10 Jul #YouGo, Globetrotter
The world is wide open, isn’t it? Maybe you’re off somewhere for work, for fun or to see family. It’s amazing how globalized we are, and how easy it is to connect people and places. Due to the ease with which we can travel, we often forget to take the precautions to help us stay healthy while we go.
Trips can be enjoyable, but international travel in particular is often wearying and has its health risks. Business travel, where trips are often short with little time devoted to rest and recovery, can be particularly difficult. At Crossover Health, we view travel medicine as an integral part of preventive healthcare, just like healthy eating and your fitness, and we’re here to help you go safe.
Some travel related risks are equal opportunity dangers – garden-variety travel complaints such as jet lag or traveler’s diarrhea can really put a crimp in your business plans or zap your tourist zeal. Other threats may be worrisome if you have a specific travel destination, certain health conditions or take prescription medicine.
At Crossover Health, we view travel medicine as an integral part of preventive healthcare, just like diabetes and healthy living management. Some travel related illnesses can be life threatening and should not be taken lightly. Whether you were born in the United States or abroad, it is important to speak with your primary care provider to make sure you are taking all the necessary measures to travel well, and be as safe as possible.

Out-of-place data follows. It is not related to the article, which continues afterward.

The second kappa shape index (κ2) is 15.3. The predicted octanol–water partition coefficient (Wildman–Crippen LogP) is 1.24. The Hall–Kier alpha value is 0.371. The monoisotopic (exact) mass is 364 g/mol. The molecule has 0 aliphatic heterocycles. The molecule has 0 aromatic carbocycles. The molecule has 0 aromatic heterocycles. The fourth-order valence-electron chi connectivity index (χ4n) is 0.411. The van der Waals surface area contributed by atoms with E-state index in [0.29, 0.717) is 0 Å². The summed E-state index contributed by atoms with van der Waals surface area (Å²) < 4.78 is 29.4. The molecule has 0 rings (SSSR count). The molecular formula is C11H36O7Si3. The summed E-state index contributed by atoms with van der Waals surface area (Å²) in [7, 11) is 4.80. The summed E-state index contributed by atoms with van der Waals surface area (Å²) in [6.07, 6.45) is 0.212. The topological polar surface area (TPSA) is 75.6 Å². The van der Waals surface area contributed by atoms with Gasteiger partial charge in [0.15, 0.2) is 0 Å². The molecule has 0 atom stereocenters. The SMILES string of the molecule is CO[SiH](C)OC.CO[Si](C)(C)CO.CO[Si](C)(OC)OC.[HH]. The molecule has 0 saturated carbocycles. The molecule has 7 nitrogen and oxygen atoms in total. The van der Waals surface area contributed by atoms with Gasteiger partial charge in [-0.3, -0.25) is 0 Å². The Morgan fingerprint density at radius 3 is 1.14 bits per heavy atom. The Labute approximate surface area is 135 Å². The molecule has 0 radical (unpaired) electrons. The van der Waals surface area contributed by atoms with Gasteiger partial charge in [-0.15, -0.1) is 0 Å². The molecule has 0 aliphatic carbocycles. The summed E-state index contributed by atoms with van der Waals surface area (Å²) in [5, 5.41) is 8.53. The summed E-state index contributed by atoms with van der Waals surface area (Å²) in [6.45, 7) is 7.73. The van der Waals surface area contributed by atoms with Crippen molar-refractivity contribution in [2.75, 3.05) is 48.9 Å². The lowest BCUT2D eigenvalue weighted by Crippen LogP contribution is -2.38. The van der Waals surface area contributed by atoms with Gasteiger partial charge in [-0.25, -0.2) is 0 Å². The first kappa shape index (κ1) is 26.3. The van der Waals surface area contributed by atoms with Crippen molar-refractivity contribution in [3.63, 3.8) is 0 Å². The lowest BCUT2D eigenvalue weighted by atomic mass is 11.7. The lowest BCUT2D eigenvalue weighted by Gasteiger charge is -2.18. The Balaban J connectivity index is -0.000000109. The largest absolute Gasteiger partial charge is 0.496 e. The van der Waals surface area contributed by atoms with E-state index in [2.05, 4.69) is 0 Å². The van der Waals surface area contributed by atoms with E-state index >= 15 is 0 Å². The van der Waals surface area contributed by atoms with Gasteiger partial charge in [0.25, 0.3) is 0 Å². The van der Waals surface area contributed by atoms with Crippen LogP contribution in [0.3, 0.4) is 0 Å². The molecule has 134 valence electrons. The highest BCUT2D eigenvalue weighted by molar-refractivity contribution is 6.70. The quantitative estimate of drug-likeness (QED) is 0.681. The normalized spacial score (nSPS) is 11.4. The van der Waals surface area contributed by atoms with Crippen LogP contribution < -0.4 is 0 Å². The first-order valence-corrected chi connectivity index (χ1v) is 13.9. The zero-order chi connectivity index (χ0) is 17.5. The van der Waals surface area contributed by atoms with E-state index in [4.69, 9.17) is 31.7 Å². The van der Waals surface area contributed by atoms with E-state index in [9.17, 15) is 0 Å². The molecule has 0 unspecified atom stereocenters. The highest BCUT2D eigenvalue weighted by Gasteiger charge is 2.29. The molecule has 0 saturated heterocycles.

So what are some steps you should take to travel well?
Step 1: Know before you go
We recommend a travel medicine appointments at least four to six weeks prior to a planned trip, particularly if you are traveling internationally. Your visit may include:
- Pre-travel counseling
- Review of your vaccination history
- Dispensing of appropriate vaccinations, and recommended medications and prescriptions • Discussions around destination-specific health issues and preventive care guidelines
- Information to minimize risk of minor illnesses and major medical emergencies
Step 2: While you’re there
- Stay aware of the health conditions you discussed and the preventive care guidelines we share with you.
- Make sure you have any medications or preventive drugs handy.
- Eat smart by drinking exclusively bottled water, eating peel-able fruits, avoiding salads, and eating cooked meals
- If you’re in an area with insect-borne hazards, wear long sleeve-clothing and apply a good DEET insect repellent
- Think twice about swimming in rivers and lakes because of water-borne bacteria and parasites
- Keep your medical and business travel assistance contacts with you at all times. Even when you are far away, your health center team is as close as secure messaging.
Step 3: Once you’re back
Particularly if you’ve traveled internationally, it’s a good idea to schedule a post-travel medical evaluation at Crossover Health for any concerns about something unwanted coming home with you. We will get you back on track.
You should also know that there are several great resources out there particularly through the CDC (Center for Disease Control). On the CDC website, you can choose your destination and several health recommendations are listed to help you prepare for your trip.
In the end, traveling well is all about the right knowledge and good judgment. We’ll help you acquire these so you can go, globetrotter.